No business owner wants to consider the possibility of their business going up in flames. If your business were to be burned to the ground, the financial burden would be staggering. You’re facing not only the costs of rebuilding the premises itself but also the cost of your lost income and profits. Most businesses that face a fire don’t end up reopening after the fact. The good news is that there are some steps you can take to lower the chances of that happening.
1. Prevent a fire before it happens.
Making sure a fire doesn’t destroy your facility is the best way of ensuring that you don’t have to face that loss. A fire can’t hurt you if it never happens, right? To prevent a fire from occurring in your business, take the following into account:
- Keep your facilities up to code, building, fire, and otherwise.
- Inspect your electrical equipment regularly, keeping an eye out for damaged or fraying cords or circuits that are overloaded.
- Make sure that your employees understand what could pose a fire risk and know to report any risks they see.
2. Trip out your building with sprinklers.
The sooner you can dump a whole bunch of water on a fire, the better. Make sure that you have a sprinkler system installed in your building, and that you have it inspected and maintained on a regular basis—sprinklers won’t do much good if they don’t work.
There are many benefits of a sprinkler system. Though the system is an expense initially, the perks of having it will soon make it pay for itself. A sprinkler system can help you…
- Lower your property insurance premiums (take note that you have to have the system inspected—it has to be up to scratch to qualify.)
- Reduce your losses if a fire did happen.
- Sprinkler systems will keep the fire contained, meaning that the overall damage will be less than if it spread unchecked.
- Get your business back on track more quickly.
- Less damage means less time to repair and rebuild.
- Adhere to codes.
- You’re responsible for keeping your business as safe as possible.
3. Have a fire alarm system and smoke detectors.
This is Fire-Smarts 101. Make sure that you’re maintaining your fire alarm system and your smoke detectors so that you can keep your employees safe and let the fire department know that they need to come do their thing.
4. Have plenty of fire extinguishers.
Fire extinguishers can help keep things from getting out of hand if a small fire starts. The white foamy stuff is magic. Make sure that your employees know where the fire extinguishers are located in case a heated situation comes up.
5. Make sure people can see where they’re going.
Your building should have emergency lighting and signage that tells people where to go to get out of the building safely.
This will reduce chaos and help people get out of the building as efficiently as possible, and reduce the general panic.
6. Have an evacuation plan and do fire drills.
You should have a written disaster plan that tells your employees what to do in the event of a disaster—and yes, fires definitely qualify as disasters. Everyone needs to know how to be safe if something happens. There’s no time to fumble around trying to figure out what to do when the building’s on fire.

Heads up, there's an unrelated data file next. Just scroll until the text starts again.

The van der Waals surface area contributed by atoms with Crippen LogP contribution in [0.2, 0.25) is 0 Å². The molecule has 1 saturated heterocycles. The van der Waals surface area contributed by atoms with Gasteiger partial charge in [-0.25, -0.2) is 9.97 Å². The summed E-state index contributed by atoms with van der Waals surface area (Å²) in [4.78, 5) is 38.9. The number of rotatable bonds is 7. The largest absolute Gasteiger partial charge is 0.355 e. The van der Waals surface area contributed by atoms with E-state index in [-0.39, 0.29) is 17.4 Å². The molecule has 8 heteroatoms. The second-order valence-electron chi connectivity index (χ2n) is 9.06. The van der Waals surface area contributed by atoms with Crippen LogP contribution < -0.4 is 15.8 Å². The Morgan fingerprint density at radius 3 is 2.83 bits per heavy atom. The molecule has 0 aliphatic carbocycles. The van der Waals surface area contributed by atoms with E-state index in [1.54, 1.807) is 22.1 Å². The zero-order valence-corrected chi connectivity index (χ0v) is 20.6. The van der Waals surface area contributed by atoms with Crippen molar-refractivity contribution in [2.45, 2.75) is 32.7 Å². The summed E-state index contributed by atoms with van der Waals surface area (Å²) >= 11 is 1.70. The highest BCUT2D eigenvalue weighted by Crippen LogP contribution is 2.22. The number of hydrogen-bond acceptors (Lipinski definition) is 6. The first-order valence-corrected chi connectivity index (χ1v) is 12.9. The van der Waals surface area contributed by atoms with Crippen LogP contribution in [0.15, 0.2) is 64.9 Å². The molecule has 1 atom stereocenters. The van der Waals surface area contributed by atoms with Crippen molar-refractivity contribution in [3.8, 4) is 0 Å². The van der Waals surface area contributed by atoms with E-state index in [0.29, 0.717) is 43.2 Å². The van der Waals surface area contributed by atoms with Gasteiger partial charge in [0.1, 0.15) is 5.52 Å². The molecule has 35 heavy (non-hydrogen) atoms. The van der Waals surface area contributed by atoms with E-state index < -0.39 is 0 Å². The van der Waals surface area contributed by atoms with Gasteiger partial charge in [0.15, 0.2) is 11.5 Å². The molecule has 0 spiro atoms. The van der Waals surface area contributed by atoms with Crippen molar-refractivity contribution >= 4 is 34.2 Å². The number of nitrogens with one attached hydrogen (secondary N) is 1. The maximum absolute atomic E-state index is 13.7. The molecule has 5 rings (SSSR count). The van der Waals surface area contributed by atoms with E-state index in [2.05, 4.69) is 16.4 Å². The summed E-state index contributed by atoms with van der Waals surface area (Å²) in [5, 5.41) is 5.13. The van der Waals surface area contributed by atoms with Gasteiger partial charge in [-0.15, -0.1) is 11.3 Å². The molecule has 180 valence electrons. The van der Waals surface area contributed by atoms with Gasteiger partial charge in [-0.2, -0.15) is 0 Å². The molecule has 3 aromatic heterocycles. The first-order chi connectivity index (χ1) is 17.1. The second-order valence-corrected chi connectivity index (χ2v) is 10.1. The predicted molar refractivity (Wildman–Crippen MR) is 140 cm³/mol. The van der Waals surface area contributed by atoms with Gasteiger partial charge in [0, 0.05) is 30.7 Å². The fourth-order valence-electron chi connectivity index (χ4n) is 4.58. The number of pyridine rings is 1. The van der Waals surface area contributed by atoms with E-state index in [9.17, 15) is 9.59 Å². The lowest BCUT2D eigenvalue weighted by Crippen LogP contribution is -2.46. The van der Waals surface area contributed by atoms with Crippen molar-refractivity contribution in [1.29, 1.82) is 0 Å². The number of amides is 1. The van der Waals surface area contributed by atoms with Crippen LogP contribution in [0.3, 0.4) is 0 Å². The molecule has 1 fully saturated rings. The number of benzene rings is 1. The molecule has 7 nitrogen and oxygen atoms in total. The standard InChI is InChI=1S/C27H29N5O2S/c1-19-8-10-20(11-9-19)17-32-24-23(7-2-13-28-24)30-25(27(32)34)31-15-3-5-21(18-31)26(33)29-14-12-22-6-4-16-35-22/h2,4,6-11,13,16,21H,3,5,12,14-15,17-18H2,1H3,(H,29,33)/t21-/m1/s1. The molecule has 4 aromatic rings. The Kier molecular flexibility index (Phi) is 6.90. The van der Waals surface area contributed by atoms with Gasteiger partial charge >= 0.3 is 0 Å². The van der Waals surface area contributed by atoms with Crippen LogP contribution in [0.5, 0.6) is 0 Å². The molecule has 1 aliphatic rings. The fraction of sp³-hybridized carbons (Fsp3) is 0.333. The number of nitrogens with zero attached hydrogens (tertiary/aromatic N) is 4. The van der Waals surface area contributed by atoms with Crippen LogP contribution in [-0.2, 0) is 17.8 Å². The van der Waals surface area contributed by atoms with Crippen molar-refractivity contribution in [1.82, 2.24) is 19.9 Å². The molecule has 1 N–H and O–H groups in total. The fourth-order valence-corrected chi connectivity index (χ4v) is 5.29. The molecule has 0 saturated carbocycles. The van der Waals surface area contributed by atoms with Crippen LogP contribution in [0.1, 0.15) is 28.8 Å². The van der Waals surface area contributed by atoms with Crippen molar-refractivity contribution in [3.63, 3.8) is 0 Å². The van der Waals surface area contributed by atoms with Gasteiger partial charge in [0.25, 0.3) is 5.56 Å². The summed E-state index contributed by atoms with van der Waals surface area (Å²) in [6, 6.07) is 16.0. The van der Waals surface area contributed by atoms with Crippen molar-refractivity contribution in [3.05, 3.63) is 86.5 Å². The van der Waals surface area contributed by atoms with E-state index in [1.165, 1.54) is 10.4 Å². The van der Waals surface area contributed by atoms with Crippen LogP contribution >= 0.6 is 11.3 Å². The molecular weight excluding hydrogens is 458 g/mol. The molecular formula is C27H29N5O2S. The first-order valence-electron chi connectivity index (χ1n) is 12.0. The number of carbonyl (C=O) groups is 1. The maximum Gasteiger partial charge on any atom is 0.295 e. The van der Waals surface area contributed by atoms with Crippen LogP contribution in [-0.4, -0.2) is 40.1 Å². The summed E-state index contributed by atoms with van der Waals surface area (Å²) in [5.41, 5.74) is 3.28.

7. Know your insurance.
One of the best things you can do for your business is make sure that you have enough insurance to cover the losses that could result from a fire. Property insurance will cover the damages to your premises, but it won’t make up for the time that you have to close your business and your lost profits.
To make sure that your business won’t end up facing the no-money-coming-in financial situation, you can consider adding Business Interruption Insurance to your property insurance policy.
Business Interruption can be a big help. Here are the basics of what you need to know:
- Business Interruption will reimburse you for the lost income resulting from any damage covered by your property insurance policy (which should include fires.)
- It’ll take care of any operating expenses that you still have to face, no matter how unfair the expenses might seem since you’re closed due to inferno.
- If you end up in a temporary location, BII will cover the expenses of working out of the new locale.
Keep in mind a few fun facts about Business Interruption Insurance:
- The point is to have enough coverage to take care of your business for the amount of time it’ll take to rebuild your premises (which could take a while.)
- You have to add it to another insurance policy. You can’t have BII on its own.
- The price depends on the risk of your business, its location, and how mobile you are (how easily you can work out of a new location.)
- Note that property insurance only covers the cost of physical loss or damage. BII steps in to cover your lost profits.
Make sure that you read the fine print of your insurance policy and go over it with your agent. It’s important to make sure that you’re completely protected from a fiery disaster—you don’t want everything you’ve worked so hard for to go up in smoke.
If you have any questions about reducing your fire risks, we’d love to hear them! Our agents know how to insure your business against fires (and pretty much any other disaster you can think of.) Don’t leave yourself at risk of having your business destroyed by a fire—do everything you can to prevent fires and make sure that you’re covered with a fireproof insurance policy.
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